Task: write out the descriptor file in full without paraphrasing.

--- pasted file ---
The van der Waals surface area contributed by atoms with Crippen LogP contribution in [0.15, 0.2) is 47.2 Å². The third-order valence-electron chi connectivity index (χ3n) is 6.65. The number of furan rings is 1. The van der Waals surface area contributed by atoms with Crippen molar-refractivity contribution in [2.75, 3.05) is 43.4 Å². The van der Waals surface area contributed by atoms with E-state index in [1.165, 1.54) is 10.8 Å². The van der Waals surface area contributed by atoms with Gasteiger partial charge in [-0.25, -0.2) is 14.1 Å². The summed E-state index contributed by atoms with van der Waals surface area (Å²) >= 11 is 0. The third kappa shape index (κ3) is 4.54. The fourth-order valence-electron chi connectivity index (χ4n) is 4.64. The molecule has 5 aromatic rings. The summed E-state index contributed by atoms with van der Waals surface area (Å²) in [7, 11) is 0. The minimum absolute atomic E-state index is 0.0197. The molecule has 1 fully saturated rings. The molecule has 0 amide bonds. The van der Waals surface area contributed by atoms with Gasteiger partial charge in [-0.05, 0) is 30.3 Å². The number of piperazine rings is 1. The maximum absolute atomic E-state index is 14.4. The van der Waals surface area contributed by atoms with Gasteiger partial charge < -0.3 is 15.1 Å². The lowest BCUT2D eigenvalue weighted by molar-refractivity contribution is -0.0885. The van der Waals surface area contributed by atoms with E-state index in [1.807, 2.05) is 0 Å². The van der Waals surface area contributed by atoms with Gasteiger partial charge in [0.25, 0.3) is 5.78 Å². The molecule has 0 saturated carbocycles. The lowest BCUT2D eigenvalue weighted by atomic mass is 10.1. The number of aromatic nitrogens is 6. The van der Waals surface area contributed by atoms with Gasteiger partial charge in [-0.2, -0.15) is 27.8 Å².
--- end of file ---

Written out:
The van der Waals surface area contributed by atoms with Crippen LogP contribution in [0.15, 0.2) is 47.2 Å². The third-order valence-electron chi connectivity index (χ3n) is 6.65. The number of furan rings is 1. The van der Waals surface area contributed by atoms with Crippen molar-refractivity contribution in [2.75, 3.05) is 43.4 Å². The van der Waals surface area contributed by atoms with E-state index in [1.165, 1.54) is 10.8 Å². The van der Waals surface area contributed by atoms with Gasteiger partial charge in [-0.25, -0.2) is 14.1 Å². The summed E-state index contributed by atoms with van der Waals surface area (Å²) >= 11 is 0. The third kappa shape index (κ3) is 4.54. The fourth-order valence-electron chi connectivity index (χ4n) is 4.64. The molecule has 5 aromatic rings. The summed E-state index contributed by atoms with van der Waals surface area (Å²) in [7, 11) is 0. The minimum absolute atomic E-state index is 0.0197. The molecule has 1 fully saturated rings. The molecule has 0 amide bonds. The van der Waals surface area contributed by atoms with Gasteiger partial charge in [-0.05, 0) is 30.3 Å². The number of piperazine rings is 1. The maximum absolute atomic E-state index is 14.4. The van der Waals surface area contributed by atoms with Gasteiger partial charge < -0.3 is 15.1 Å². The lowest BCUT2D eigenvalue weighted by molar-refractivity contribution is -0.0885. The van der Waals surface area contributed by atoms with E-state index in [1.807, 2.05) is 0 Å². The van der Waals surface area contributed by atoms with Gasteiger partial charge in [0.25, 0.3) is 5.78 Å². The molecule has 0 saturated carbocycles. The lowest BCUT2D eigenvalue weighted by atomic mass is 10.1. The number of aromatic nitrogens is 6. The van der Waals surface area contributed by atoms with Gasteiger partial charge in [-0.2, -0.15) is 27.8 Å².